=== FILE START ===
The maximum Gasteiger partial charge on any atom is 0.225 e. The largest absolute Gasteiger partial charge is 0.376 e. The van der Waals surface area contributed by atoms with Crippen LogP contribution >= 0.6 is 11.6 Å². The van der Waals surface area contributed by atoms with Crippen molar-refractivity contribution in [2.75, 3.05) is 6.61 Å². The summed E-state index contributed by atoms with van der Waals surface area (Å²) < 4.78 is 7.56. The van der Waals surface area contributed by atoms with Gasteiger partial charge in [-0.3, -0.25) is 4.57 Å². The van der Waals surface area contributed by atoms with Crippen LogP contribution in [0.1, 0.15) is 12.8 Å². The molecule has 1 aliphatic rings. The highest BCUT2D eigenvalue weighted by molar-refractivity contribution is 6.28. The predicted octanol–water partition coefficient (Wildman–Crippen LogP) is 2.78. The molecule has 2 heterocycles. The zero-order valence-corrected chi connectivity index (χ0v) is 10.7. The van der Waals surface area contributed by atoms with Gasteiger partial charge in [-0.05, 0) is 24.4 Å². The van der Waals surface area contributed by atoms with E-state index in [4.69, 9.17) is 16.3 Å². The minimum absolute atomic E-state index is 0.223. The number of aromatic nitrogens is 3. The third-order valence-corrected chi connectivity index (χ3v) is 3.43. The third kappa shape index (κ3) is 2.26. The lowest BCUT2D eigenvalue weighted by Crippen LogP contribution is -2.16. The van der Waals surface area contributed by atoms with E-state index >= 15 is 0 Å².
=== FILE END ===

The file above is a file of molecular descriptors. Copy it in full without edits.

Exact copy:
The maximum Gasteiger partial charge on any atom is 0.225 e. The largest absolute Gasteiger partial charge is 0.376 e. The van der Waals surface area contributed by atoms with Crippen LogP contribution >= 0.6 is 11.6 Å². The van der Waals surface area contributed by atoms with Crippen molar-refractivity contribution in [2.75, 3.05) is 6.61 Å². The summed E-state index contributed by atoms with van der Waals surface area (Å²) < 4.78 is 7.56. The van der Waals surface area contributed by atoms with Gasteiger partial charge in [-0.3, -0.25) is 4.57 Å². The van der Waals surface area contributed by atoms with Crippen LogP contribution in [0.1, 0.15) is 12.8 Å². The molecule has 1 aliphatic rings. The highest BCUT2D eigenvalue weighted by molar-refractivity contribution is 6.28. The predicted octanol–water partition coefficient (Wildman–Crippen LogP) is 2.78. The molecule has 2 heterocycles. The zero-order valence-corrected chi connectivity index (χ0v) is 10.7. The van der Waals surface area contributed by atoms with Gasteiger partial charge in [-0.05, 0) is 24.4 Å². The van der Waals surface area contributed by atoms with E-state index in [4.69, 9.17) is 16.3 Å². The minimum absolute atomic E-state index is 0.223. The number of aromatic nitrogens is 3. The third-order valence-corrected chi connectivity index (χ3v) is 3.43. The third kappa shape index (κ3) is 2.26. The lowest BCUT2D eigenvalue weighted by Crippen LogP contribution is -2.16. The van der Waals surface area contributed by atoms with E-state index >= 15 is 0 Å².